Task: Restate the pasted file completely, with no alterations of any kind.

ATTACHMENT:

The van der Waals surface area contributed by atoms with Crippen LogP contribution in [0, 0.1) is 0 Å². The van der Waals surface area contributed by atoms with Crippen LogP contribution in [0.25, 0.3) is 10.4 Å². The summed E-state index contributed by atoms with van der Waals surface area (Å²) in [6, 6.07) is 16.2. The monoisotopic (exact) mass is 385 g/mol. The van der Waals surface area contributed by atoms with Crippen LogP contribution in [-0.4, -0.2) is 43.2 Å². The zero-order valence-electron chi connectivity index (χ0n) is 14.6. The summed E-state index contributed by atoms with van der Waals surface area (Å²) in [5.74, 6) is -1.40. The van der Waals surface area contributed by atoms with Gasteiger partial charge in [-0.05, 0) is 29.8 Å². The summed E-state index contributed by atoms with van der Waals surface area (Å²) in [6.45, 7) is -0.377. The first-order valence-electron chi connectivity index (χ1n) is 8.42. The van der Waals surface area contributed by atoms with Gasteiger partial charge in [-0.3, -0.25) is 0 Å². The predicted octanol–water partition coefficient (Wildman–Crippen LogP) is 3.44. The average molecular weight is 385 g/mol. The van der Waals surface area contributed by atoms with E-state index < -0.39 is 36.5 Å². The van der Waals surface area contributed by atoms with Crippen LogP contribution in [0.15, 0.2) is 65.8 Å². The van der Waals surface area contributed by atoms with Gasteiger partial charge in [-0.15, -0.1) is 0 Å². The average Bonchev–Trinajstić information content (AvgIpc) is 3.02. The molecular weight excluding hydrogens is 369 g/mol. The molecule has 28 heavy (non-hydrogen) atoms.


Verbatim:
The van der Waals surface area contributed by atoms with Crippen LogP contribution in [0, 0.1) is 0 Å². The van der Waals surface area contributed by atoms with Crippen LogP contribution in [0.25, 0.3) is 10.4 Å². The summed E-state index contributed by atoms with van der Waals surface area (Å²) in [6, 6.07) is 16.2. The monoisotopic (exact) mass is 385 g/mol. The van der Waals surface area contributed by atoms with Crippen LogP contribution in [-0.4, -0.2) is 43.2 Å². The zero-order valence-electron chi connectivity index (χ0n) is 14.6. The summed E-state index contributed by atoms with van der Waals surface area (Å²) in [5.74, 6) is -1.40. The van der Waals surface area contributed by atoms with Gasteiger partial charge in [-0.05, 0) is 29.8 Å². The summed E-state index contributed by atoms with van der Waals surface area (Å²) in [6.45, 7) is -0.377. The first-order valence-electron chi connectivity index (χ1n) is 8.42. The van der Waals surface area contributed by atoms with Gasteiger partial charge in [-0.3, -0.25) is 0 Å². The predicted octanol–water partition coefficient (Wildman–Crippen LogP) is 3.44. The average molecular weight is 385 g/mol. The van der Waals surface area contributed by atoms with E-state index < -0.39 is 36.5 Å². The van der Waals surface area contributed by atoms with Crippen LogP contribution in [0.15, 0.2) is 65.8 Å². The van der Waals surface area contributed by atoms with Gasteiger partial charge in [-0.15, -0.1) is 0 Å². The average Bonchev–Trinajstić information content (AvgIpc) is 3.02. The molecular weight excluding hydrogens is 369 g/mol. The molecule has 28 heavy (non-hydrogen) atoms.